This concludes my prepared statement. I would be happy to 
answer any questions that you may have.
    [The prepared statement of Mr. Kearney follows:]

 Statement of Chris Kearney, Deputy Assistant Secretary for Policy and 
  International Affairs, U.S. Department of the Interior, on H.R. 1005

    Mr. Chairman and members of the Committee, I am pleased to have the 
opportunity to testify today on H.R. 1005, a bill that would make the 
Bureau of Land Management's (BLM) Payments-in-Lieu of Taxes (PILT) 
Program and the Fish and Wildlife Service's Refuge Revenue Sharing 
(RRS) Program mandatory. A hearing on PILT took place almost a year ago 
today on July 25, 2002, before this Subcommittee. Our position on this 
bill remains unchanged. The Administration strongly supports the PILT 
and RRS programs and views them as high priorities, but the 
Administration is strongly opposed to H.R. 1005 because it would force 
the Federal Government to either raise taxes or cut into other programs 
that are integral to the President's budge and important for the 
American people.
Background
    The PILT Act (P.L. 94-565) was passed by Congress in 1976 to 
provide payments to local governments in counties where certain Federal 
lands are located within their boundaries. PILT is based on the concept 
that these local governments incur costs associated with maintaining 
infrastructure on Federal lands within their boundaries but are unable 
to collect taxes on these lands; thus, they need to be compensated for 
these losses in tax revenues. The payments are made to local 
governments in lieu of tax revenues and to supplement other Federal 
land receipts shared with local governments. The amounts available for 
payments to local governments require annual appropriation by Congress. 
In the past, the BLM has allocated payments according to the formula in 
the PILT Act. In recognition of fact that this program is multi-bureau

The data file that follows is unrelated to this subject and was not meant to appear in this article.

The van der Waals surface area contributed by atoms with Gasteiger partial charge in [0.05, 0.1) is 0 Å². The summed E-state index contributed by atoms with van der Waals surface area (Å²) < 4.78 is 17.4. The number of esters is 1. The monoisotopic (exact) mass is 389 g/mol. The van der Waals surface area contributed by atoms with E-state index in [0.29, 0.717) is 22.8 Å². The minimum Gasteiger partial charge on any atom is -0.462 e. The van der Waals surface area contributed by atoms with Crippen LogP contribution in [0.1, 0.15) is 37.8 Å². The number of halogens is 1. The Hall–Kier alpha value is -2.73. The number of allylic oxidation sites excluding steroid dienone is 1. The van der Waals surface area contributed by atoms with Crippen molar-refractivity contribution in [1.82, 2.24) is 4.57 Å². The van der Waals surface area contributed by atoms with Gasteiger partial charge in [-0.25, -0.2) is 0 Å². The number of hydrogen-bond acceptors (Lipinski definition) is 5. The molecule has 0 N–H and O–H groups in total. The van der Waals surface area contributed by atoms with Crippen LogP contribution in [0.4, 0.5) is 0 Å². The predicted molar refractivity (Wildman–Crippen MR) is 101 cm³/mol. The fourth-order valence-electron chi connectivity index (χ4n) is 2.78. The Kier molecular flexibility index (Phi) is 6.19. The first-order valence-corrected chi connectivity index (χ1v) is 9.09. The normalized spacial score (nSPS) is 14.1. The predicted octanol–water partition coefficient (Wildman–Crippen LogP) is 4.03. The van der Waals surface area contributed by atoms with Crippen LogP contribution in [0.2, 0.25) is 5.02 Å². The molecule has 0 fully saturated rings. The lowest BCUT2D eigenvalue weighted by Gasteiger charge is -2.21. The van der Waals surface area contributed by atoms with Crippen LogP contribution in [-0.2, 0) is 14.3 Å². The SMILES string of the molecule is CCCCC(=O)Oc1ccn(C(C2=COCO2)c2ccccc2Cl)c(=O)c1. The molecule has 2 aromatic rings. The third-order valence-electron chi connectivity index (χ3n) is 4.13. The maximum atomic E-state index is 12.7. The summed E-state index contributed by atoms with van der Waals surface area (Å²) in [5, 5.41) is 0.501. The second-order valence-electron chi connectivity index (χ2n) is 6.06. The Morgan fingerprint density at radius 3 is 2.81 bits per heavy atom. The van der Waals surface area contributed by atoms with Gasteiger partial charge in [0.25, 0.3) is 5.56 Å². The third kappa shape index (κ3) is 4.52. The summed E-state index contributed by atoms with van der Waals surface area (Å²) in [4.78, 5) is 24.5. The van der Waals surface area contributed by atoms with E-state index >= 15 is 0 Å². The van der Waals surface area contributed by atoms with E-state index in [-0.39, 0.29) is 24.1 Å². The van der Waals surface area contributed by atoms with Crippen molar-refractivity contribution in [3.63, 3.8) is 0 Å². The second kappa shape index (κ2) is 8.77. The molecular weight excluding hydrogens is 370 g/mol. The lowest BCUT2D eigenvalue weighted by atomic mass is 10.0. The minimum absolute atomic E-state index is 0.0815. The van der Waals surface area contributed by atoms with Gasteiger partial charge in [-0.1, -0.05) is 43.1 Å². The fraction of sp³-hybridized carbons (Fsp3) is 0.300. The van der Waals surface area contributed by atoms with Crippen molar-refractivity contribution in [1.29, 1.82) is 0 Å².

in nature, beginning in FY 2004, funding and management of PILT will be 
administered at the Departmental level. The formula takes into account 
the population within an affected unit of local government, the number 
of acres of eligible Federal land, and the amount of certain Federal 
land payments received by the county in the preceding year. These 
payments are other Federal revenues (such as receipts from mineral 
leasing, livestock grazing, and timber harvesting) that the Federal 
Government transfers to the counties.
    The President's FY 2004 budget request demonstrates our commitment 
to PILT. The Administration requested $165 million in FY 2003 for PILT, 
and $200 million in FY 2004, an increase of $35 million. Furthermore, 
while the total amount requested for all programs by the Department for 
FY 2004 represents a 3.3% increase from the prior year, the request for 
PILT is more than 21% over last year's request for this important 
program, reflecting our continued commitment and obligation to the PILT 
program even in the context of other significant budget priorities. 
While we recognize the importance of the PILT program, it should not be 
viewed in isolation from other departmental and Federal programs that 
bring or will bring benefits to counties in the future. Examples 
include funding provided for rural fire assistance and our efforts to 
work with Gateway Communities to increase tourism opportunities.
    This year, some counties received slightly reduced PILT payments to 
adjust for increased revenue received during the previous fiscal year 
under the Secure Rural Schools and Community Self-Determination Act. 
This Act provides payments to compensate certain counties for declining 
timber receipts. The combination of PILT payments and payments under 
the Secure Rural Schools Act, however, will result in higher overall 
payments to affected counties.
    The Refuge Revenue Sharing Act (RRS) (16 U.S.C. 715s) as amended, 
was enacted in 1935. It authorizes payments to be made to offset tax 
losses to counties in which U.S. Fish and Wildlife Service (FWS) fee 
and withdrawn public domain lands are located. The original Act 
provided for 25 percent of the net receipts from revenues from the sale 
or other disposition of products on refuge lands to be paid to 
counties. The Act was amended in 1964 to make it more like the payment-
in-lieu of tax program. The new provisions distinguished between 
acquired lands that are purchased by the Service and lands that are 
withdrawn from the public domain for administration by the Service. For 
fee lands, the counties received 3/4 of 1 percent of the adjusted value 
of the land or 25 percent of the net receipts, whichever was greater, 
with the value of the land to be reappraised every 5 years. They 
continued to receive 25 percent of the net receipts collected on the 
withdrawn public domain lands in their county.